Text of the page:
When Irish Eyes Are Smiling

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With St. Patrick’s Day fast upon us, it’s worth noting that no one has been the subject of greater disdain than the Irish. Verbally, they have been the brunt of many a joke. The English especially have enjoyed mocking them—primarily through the coining of derisive phrases. Examples include an Irish bouquet, a “pile of stones;” Irish caviar, a “meat stew;” an Irish chariot, a “wheelbarrow;” and an Irish clubhouse, a “jail or police station.”

Certainly, that’s enough to get your Irish up, an illusion to their reputedly hot-headed nature. They weren’t the only ones so described.  The British also gave us “getting one’s Dutch up;” though early linguists distinguished it from the Irish, noting how Dutch wrath was “stubborn but more yielding to reason.” Both phrases, of course, were rooted in English disdain and enmity towards both countries.

“Get a life!”  (c.1983), you might suggest to the British, also a somewhat derisive comment, urging one  to start living a more gregarious, secure, or rewarding existence; a none too subtle way of encouraging one to improve his lot in some unspecified way, and stop obsessing about things the commentator considers petty or inconsequential.

When it comes to an ideal life, it’s the Irish carefree approach we tend to favor. It’s often associated with The Life of Riley (Reilly), “a prosperous or luxurious existence.”  Many believe it to be the poet, James Whitcomb Riley who gave us idyllic images of the good life in form of barefoot boys, fishing holes, and lazy, hazy summer days.

The phrase, however, more likely derives from a comic song written in the 1880s by a vaudevillian, Pat Rooney, “Is that Mr. Riley?” describing what he would do if he suddenly came into money.

The Luck of the Irish speaks to extraordinary good fortune. It is based on superstition, but the Irish are indeed a special people. Ireland incidentally comes from er or yr, “noble.” added to” land.”  It’s a sentiment we can all surely drink to.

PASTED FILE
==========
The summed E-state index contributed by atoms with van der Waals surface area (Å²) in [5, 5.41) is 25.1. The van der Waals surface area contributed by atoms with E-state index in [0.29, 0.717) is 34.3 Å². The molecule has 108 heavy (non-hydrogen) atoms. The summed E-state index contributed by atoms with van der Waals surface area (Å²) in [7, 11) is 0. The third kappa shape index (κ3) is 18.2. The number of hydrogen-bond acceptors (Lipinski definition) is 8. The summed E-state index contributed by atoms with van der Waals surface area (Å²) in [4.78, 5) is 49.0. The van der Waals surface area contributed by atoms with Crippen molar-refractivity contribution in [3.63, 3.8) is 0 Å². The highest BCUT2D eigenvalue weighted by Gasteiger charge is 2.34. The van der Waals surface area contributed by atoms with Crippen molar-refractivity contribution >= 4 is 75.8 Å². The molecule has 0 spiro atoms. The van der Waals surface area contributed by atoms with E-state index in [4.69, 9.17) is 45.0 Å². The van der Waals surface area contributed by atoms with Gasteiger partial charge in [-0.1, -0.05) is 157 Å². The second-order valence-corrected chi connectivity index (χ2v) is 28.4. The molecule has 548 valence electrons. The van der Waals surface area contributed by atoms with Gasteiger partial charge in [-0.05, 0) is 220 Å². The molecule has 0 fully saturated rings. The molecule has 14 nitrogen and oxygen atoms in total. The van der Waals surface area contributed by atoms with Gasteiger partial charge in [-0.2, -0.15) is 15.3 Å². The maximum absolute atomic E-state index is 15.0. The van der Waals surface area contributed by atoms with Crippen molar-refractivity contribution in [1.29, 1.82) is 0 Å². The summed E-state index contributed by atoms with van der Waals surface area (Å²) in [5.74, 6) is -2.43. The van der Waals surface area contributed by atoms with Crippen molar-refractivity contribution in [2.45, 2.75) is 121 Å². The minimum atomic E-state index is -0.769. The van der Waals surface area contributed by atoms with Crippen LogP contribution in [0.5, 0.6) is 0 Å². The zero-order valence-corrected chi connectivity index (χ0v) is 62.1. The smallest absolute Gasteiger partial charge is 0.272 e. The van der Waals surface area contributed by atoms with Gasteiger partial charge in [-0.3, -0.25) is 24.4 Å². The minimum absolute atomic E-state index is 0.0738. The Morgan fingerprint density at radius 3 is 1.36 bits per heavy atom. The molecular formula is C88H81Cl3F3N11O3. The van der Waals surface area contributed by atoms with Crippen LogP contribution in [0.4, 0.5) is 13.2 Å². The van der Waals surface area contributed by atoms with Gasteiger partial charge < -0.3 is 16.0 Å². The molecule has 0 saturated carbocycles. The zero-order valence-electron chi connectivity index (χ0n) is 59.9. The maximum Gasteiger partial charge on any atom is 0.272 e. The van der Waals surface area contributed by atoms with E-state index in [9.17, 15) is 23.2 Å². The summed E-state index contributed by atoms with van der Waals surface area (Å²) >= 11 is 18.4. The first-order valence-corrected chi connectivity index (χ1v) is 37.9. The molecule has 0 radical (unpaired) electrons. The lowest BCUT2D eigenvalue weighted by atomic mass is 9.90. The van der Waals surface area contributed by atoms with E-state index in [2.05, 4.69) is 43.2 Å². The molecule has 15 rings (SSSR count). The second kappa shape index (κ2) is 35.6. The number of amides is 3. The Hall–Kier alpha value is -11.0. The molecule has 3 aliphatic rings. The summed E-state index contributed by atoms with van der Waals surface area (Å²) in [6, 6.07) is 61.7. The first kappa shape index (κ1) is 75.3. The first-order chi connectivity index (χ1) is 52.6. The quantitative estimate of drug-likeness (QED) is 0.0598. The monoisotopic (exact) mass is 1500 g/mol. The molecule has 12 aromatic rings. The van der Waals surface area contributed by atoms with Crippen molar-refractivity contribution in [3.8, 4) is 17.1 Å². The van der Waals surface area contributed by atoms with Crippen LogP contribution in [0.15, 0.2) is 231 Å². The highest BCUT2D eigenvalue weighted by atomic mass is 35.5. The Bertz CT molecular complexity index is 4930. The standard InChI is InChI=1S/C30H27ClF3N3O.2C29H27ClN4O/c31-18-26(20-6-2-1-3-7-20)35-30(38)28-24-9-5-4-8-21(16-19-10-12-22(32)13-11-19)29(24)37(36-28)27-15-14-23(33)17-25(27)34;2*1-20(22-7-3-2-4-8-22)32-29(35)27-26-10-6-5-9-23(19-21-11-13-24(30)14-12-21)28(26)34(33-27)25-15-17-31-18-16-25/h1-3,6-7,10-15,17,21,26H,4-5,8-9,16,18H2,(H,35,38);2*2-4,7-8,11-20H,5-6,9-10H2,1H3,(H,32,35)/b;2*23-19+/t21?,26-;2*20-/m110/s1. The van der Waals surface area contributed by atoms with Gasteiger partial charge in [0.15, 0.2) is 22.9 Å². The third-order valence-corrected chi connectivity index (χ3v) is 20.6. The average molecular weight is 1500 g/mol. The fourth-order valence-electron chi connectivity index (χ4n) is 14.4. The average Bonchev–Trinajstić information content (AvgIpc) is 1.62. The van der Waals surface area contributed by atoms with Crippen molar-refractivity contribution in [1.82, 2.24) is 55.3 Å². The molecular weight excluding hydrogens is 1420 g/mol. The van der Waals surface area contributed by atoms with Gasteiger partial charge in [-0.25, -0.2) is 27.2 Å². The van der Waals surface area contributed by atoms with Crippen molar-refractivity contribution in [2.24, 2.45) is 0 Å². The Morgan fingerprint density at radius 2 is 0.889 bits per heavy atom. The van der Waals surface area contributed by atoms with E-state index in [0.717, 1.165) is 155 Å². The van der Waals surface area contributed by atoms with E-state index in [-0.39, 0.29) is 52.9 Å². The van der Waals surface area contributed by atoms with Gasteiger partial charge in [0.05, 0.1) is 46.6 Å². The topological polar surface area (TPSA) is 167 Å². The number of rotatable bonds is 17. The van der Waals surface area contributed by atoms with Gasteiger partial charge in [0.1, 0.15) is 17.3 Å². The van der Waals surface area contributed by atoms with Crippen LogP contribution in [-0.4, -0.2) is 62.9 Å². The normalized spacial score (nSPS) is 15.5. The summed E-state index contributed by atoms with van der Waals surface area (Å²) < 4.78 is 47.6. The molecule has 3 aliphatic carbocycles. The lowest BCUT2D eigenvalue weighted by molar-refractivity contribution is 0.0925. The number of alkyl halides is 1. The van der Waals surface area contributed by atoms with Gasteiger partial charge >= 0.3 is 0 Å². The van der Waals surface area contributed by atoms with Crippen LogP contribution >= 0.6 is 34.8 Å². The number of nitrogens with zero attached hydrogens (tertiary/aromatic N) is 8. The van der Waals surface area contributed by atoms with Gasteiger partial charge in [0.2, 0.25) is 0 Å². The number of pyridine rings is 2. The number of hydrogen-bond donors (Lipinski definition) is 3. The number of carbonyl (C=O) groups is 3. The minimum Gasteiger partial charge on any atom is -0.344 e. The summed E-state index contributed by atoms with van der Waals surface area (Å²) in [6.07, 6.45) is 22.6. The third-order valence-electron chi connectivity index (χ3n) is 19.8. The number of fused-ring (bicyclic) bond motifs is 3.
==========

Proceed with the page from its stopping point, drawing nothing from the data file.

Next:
How to Do Take-out Properly

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Got a yen (c.1906) for some Chinese? The Chinese have a yen for you, deriving as it does from yinyan (c.1876), an intense desire for opium from the Cantonese yan, “craving.” As to the chow (c.1856) you so crave, it’s just so much slang for “food,” from the Pidgin English chow-chow, “food,” a reduplication of Chinese cha or tsa, “mixed,” referring to the variety of foodstuffs peasants scraped and mixed together in order to create a meal.

As to the particular chow you dig most, it could only be the Chow mein, whose primary ingredient is the noodles made from wheat from ch’ao mien, “fried flour.”

Still confused? Well, what’s really mixed up is an American creation of Oriental immigrants in California. Constrained by the lack of Asian vegetables but wanting to produce a Chinese dish that was palatable to Westerners, they stir-fried whatever vegetables were available, threw in some scraps of meat or chicken and served the finished product on a plate of steamed rice. All that remained was to name the dish. They appropriately called it chop suey (c.1888) from Cantonese dialect tsap sui, “odds and ends.”

You then sat down to eat it using chopsticks (c.1699), from the Pidgin English chop, “quick,” a free translation of Chinese k’wai tse, “quick or nimble ones.”

This is no fancy sit-down feast we’re talking about. It’s all eaten on the go. So chop-chop ! (c.1836),” Hurry Up!” Get your typical fast-food — all mixed up and served PDQ.